Save. Spend. Splurge.

Inside a Freelancer’s Brain when Planning for Money and Budgeting

Freelancers don’t work like employees in the sense that our jobs are very unstable, but the risk that we take, means we can reap a greater reward.

Although, if I were to wax poetic on this “risk” that freelancers take, people can get fired at any time without notice and for no reason, especially in the U.S.

Case in point? This Instagram post from @humansofny

“I took work calls on my wedding day. …. So I took it pretty personally when I got laid off”

This guy was DEDICATED as an employee, and yet, got fired.

How is that any different from a freelancer? But I digress.


Back to me.

I am about to end my contract in a couple of months.

The chances of me being renewed are quite high but then again, as a freelancer, you NEVER KNOW, especially since I have been very tired, burned out and snippy as of late.

All this work, this pressure, it is relentless and it is partly my fault for not taking vacations or days off because I .. am… a …freelancer.

If I don’t work, I don’t get paid.

If I stop, even voluntarily, I think about the money I am missing out on when I had said contract.

As a general rule, I never take vacations or sick days while on contract but if contracts keep dragging on like this, it means I’ll never take a break.

It’s a catch-22.

I work on the 2 year savings principle

Before I do anything, I work on the 2-year principle — how much money do I need to cover the next two years in business and life?

Business: Need $25,000 for 2 years

Personal: Need $72,000 (@ $3000/month)*

Total: $97,000 needs to be saved

*Assuming this is net after taxes!

So, I just go through my accounts, and do I have that in cash?

Yes. Check and check.

I have $137,000 in cash, so I am covered.

I have a great buffer of $40,000 which I keep aside to cover taxes, and other unforeseen expenses. It even gives me another quarter to a half year or so of working if I have to.

As it stands, when I do the check on my finances, I am good. I don’t need to work past this contract for 2 years.

Of course, I will LOOK for work if my contract ends, but I won’t need to stress out about it, as long as my spending can be kept down.

My spending is not also me with style and shopping, but my partner and his love of kitchen equipment of which I pay half of. *sigh*

I am going to top up my private lending to $10,000

Now that I have some extra money around, I am very likely going to top up my account to $10,000 to be invested into private lending with Lending Loop — I did a full review here and you can get $25 if you invest $1500.

This is an ALTERNATE form of investing.

This is not my main form of investing, but it doesn’t hurt to branch out into other areas and take risks with amounts that you are willing to lose so to speak, and not be crippled by.

Of course, putting your money in the stock market or in a house is not any safer, really, but it sure isn’t quite as ‘alternative’ as private lending is.

Sign up here at Lending Loop with referral code 7B03F0 and get $25 to get started once you invest at least $1500 (I get $25 too when you do this).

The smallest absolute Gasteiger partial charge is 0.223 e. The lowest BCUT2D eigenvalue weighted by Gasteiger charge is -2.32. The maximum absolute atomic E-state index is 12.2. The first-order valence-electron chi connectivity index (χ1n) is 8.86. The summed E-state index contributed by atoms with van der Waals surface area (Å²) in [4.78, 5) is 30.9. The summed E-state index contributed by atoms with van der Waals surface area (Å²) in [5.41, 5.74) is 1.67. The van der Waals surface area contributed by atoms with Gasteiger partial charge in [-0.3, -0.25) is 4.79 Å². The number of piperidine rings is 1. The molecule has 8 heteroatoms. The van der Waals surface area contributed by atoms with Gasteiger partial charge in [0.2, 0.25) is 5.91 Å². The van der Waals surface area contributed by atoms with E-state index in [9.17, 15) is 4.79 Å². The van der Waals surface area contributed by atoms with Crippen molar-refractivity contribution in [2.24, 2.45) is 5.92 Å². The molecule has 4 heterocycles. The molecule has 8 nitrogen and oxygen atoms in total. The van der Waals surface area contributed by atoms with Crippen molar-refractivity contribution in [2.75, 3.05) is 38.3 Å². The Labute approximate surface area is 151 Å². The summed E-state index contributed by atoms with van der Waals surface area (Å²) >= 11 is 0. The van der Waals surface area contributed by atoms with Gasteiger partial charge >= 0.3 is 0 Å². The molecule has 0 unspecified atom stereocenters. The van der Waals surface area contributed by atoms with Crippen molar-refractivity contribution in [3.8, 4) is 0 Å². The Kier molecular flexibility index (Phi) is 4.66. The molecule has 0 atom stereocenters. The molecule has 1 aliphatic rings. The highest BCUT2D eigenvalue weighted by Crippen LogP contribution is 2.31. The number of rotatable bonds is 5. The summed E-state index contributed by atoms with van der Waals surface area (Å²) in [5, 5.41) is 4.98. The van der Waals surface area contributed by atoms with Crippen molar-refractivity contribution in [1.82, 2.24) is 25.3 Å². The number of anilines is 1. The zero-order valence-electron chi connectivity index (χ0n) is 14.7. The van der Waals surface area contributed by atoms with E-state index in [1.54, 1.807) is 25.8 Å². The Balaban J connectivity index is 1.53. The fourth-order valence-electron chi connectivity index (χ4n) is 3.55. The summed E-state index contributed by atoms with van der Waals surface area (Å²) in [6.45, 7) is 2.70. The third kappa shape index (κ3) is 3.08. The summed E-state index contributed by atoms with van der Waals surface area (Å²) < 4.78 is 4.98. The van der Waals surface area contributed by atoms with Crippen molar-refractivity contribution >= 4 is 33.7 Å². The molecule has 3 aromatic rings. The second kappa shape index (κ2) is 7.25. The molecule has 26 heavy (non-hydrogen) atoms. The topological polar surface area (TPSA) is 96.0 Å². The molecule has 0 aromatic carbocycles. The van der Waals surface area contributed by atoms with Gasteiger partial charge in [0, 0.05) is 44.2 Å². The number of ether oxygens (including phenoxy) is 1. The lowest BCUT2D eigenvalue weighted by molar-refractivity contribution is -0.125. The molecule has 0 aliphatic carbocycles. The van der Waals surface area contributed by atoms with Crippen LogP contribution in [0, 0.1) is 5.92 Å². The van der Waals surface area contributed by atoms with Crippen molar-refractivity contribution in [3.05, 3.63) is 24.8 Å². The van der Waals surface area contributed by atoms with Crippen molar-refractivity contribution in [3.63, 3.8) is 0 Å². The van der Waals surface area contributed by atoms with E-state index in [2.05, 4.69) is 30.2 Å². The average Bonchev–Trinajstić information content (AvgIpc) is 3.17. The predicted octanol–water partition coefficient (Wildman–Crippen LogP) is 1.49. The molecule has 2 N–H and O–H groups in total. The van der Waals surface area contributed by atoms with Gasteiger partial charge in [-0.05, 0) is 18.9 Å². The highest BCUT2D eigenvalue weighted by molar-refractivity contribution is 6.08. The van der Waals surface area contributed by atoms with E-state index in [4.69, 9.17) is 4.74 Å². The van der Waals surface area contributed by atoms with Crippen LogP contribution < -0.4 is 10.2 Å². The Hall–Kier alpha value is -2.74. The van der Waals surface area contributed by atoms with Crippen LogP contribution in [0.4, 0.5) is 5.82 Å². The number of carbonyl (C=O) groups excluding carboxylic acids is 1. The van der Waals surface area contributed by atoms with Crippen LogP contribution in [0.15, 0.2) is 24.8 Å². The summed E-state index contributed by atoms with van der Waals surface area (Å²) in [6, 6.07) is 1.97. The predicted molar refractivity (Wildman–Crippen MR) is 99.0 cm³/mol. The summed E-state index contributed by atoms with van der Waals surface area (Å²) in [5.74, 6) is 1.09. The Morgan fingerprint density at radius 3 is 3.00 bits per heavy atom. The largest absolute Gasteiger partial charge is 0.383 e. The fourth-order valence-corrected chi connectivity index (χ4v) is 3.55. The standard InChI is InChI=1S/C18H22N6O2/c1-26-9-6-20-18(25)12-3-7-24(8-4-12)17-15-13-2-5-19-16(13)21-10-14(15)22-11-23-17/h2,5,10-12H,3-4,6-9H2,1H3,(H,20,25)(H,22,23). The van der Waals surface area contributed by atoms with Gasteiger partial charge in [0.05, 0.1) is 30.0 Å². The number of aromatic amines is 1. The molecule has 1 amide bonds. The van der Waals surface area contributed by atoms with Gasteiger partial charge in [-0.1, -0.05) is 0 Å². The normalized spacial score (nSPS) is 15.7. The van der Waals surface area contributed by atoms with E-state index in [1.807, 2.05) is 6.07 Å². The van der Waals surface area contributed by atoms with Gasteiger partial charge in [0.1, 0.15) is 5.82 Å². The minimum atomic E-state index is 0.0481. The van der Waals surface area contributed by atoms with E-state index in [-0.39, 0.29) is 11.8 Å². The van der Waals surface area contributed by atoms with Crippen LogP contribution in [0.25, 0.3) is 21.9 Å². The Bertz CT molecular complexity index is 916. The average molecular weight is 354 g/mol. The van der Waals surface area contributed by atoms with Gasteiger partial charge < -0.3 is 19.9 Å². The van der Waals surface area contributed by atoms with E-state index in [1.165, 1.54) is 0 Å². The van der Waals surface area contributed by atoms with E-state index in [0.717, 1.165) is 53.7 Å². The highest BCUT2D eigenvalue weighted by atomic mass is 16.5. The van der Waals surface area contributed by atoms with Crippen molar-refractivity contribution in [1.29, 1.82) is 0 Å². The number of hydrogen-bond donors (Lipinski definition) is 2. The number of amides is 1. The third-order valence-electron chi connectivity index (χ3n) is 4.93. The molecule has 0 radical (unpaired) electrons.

I just have to, now, in the last months of my contract, work on my spending and make sure that I don’t go crazy while on vacation or traveling.

I need to conserve my money so that it can last as long as possible while I am off work.

Time for the

Scarcity Mindset

….where I tell myself I have nothing.

And I don’t want to sell investments to live, so I need to buckle down on the spending.

How do you handle your cash flow and budgeting?


  • Financial Orchid

    Why does your business need $25K for 2 years if you’re not working?

  • Financial Orchid

    I looked at P2P lending too however for ppk who have a job and maybe a bit of stocks/bonds the return from the P2P lending is also added tot personal income pushing working ppl into even higher tax brackets.

    So unless the principal invested is sizeable or there is a tax break thru investing under your incorporation govt is expected to claw back at least 25% of the ROI in P2P

    Good thing u brought up taxes, because for most ppl even with no earned income, the mix of rental income, bonds, and dividends alone would result in some tax liability. Unless one earned $50K in purely dividends only I read somewhere?

    My required emergency fund is probably about 24 mths as well given I’ll likely take min 6-8 mths off just to travel and make myself feel better after leaving a state of extremely low morale. Def need to account for taxes as I’ll still be earning passive income during that time.

    • Sherry of Save. Spend. Splurge.

      Yes, you have a tax liability unless it is only dividends.

      I think it is not a good thing to not put your money into investments that could otherwise be lucrative just because of a tax.

      This logic would mean that people should not accept higher salaries because it would push them into higher tax brackets. I’d rather make more money and pay more taxes because the overall net is I get more money.

      • Financial Orchid

        Yes your logic is of course sound. In my life stage, millennial employee working full time, it is probably in my better interest to deploy extra cash back into growth stocks for long term growth rather than growing passive income at this time since I have a longer time horizon then convert the grown funds down the road into a dividend portfolio in the later years when I work less, retire, or get replaced by younger cheaper labour.

        If you are expecting unstable income in the short term then it makes more sense to grow passive income eg expecting to be benched next year or want to take time off

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